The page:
GUEST COMMENTARY: Jackson City Councilman Aaron Banks - - Jackson, MS

GUEST COMMENTARY: Jackson City Councilman Aaron Banks

Source: WLBT Source: WLBT

Greetings, I’m Aaron Banks, City Councilman for Ward 6 in Jackson. During the emergency water crises that our capital city faced a few weeks ago, there were several missed opportunities. I want to be very clear as to why we should be about the business of fixing Jackson and we must put Jacksonians to work:

Let me be clear, my comments on emergency contracts was not about Equal Business Opportunity (“EBO”) participation. It was about local contractors (both minority and majority companies)… folk in Jackson not being chosen to serve as prime contractors for these emergency contracts.

These local contractors have performed the work on an emergency basis in the past, they have the capacity to perform the work and they pay taxes to our great city.

These emergencies ARE predictable, in that they occur every year during the winter.  Therefore, claiming that these contracts must be awarded year after year to nonlocal prime contractors is disingenuous.  The claim that enforcement of EBO plans during these annual emergencies is a “check-the-box” exercise that is insulting and creates confusion about the real issue…which is the selection of local contractors who have already exhibited the ability to do the work in the past.  Again, this is about companies in Jackson with the capacity not being over-looked.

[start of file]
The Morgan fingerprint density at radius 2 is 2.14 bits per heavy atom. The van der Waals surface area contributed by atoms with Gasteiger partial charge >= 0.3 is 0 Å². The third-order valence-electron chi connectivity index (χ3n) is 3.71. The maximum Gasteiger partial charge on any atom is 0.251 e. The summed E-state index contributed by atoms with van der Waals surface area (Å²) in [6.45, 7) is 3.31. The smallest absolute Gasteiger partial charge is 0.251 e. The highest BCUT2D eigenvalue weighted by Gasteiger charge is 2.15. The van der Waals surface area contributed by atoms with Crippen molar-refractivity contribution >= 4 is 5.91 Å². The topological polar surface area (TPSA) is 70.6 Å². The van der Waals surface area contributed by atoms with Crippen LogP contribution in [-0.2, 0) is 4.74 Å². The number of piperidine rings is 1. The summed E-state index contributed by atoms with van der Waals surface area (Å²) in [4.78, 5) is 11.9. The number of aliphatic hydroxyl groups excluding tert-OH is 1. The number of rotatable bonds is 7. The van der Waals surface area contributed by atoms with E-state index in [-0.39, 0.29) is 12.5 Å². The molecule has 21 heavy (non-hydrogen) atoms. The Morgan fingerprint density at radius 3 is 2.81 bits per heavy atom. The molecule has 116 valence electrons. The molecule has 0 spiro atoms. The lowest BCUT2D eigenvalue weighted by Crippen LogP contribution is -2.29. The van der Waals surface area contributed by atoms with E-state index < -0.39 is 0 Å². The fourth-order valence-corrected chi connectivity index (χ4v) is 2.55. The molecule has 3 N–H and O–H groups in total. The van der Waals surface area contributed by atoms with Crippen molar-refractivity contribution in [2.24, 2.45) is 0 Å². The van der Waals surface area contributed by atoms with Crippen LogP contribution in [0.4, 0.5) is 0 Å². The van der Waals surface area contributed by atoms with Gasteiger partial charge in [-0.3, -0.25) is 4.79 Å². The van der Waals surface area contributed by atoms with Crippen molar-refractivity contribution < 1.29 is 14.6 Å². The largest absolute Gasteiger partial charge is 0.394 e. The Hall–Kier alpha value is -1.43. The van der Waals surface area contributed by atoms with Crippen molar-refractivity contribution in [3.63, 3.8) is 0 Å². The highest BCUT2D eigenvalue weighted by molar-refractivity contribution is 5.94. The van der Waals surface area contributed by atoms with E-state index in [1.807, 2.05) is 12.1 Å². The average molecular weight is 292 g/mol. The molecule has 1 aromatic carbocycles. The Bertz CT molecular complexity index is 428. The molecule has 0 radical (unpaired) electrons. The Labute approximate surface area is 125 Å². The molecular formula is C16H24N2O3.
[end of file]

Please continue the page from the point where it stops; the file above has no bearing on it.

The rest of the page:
As a matter of FACT, our Public Works Director, Mr. Robert Miller, admitted at a public meeting before City contractors that he did not contact any local companies because he did not know any of them because he’s new to Jackson.  This is understandable, but you know them and I know them. 

I think we can get this right. We are headed in the right direction. As I’ve stated before, I commend our Public Works Director and this Administration for their handling of this “annual”  burst pipes/winter emergency.

In closing, there are several minority and majority firms in Jackson who can do the work and who have performed the work on an emergency basis for the City in the past.  Since these businesses are in Jackson and pay taxes here, we should first look local to get the work done. Political prejudice and favor should not guide our decisions.  At the end of the day, we should reward, not punish, companies that have chosen to remain in Jackson, that pay taxes in Jackson, and that are committed to Jackson. That is just good old common sense. 

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